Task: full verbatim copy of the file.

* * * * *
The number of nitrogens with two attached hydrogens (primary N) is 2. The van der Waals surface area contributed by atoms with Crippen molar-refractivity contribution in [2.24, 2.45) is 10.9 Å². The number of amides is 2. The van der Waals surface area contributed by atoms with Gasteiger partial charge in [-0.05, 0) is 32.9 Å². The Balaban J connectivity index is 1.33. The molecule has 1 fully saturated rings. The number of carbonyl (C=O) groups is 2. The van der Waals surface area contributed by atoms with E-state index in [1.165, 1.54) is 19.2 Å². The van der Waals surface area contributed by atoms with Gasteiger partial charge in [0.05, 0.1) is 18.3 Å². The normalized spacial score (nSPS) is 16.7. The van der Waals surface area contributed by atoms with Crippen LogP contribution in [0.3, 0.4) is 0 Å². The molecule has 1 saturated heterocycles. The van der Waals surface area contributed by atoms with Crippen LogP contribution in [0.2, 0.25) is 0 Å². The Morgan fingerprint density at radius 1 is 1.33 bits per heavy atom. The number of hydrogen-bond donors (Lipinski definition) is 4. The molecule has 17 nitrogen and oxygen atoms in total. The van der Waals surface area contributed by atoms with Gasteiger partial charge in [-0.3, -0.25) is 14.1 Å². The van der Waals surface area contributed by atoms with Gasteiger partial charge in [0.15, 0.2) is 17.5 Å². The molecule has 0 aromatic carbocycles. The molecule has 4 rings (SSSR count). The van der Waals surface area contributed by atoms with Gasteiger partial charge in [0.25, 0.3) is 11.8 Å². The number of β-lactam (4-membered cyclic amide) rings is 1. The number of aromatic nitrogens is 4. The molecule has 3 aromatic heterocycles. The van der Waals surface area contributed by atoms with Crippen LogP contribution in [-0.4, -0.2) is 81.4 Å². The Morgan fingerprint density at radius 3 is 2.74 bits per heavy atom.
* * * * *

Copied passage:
The number of nitrogens with two attached hydrogens (primary N) is 2. The van der Waals surface area contributed by atoms with Crippen molar-refractivity contribution in [2.24, 2.45) is 10.9 Å². The number of amides is 2. The van der Waals surface area contributed by atoms with Gasteiger partial charge in [-0.05, 0) is 32.9 Å². The Balaban J connectivity index is 1.33. The molecule has 1 fully saturated rings. The number of carbonyl (C=O) groups is 2. The van der Waals surface area contributed by atoms with E-state index in [1.165, 1.54) is 19.2 Å². The van der Waals surface area contributed by atoms with Gasteiger partial charge in [0.05, 0.1) is 18.3 Å². The normalized spacial score (nSPS) is 16.7. The van der Waals surface area contributed by atoms with Crippen LogP contribution in [0.3, 0.4) is 0 Å². The molecule has 1 saturated heterocycles. The van der Waals surface area contributed by atoms with Crippen LogP contribution in [0.2, 0.25) is 0 Å². The Morgan fingerprint density at radius 1 is 1.33 bits per heavy atom. The number of hydrogen-bond donors (Lipinski definition) is 4. The molecule has 17 nitrogen and oxygen atoms in total. The van der Waals surface area contributed by atoms with Gasteiger partial charge in [-0.3, -0.25) is 14.1 Å². The van der Waals surface area contributed by atoms with Gasteiger partial charge in [0.15, 0.2) is 17.5 Å². The molecule has 0 aromatic carbocycles. The molecule has 4 rings (SSSR count). The van der Waals surface area contributed by atoms with Gasteiger partial charge in [0.25, 0.3) is 11.8 Å². The number of β-lactam (4-membered cyclic amide) rings is 1. The number of aromatic nitrogens is 4. The molecule has 3 aromatic heterocycles. The van der Waals surface area contributed by atoms with Crippen LogP contribution in [-0.4, -0.2) is 81.4 Å². The Morgan fingerprint density at radius 3 is 2.74 bits per heavy atom.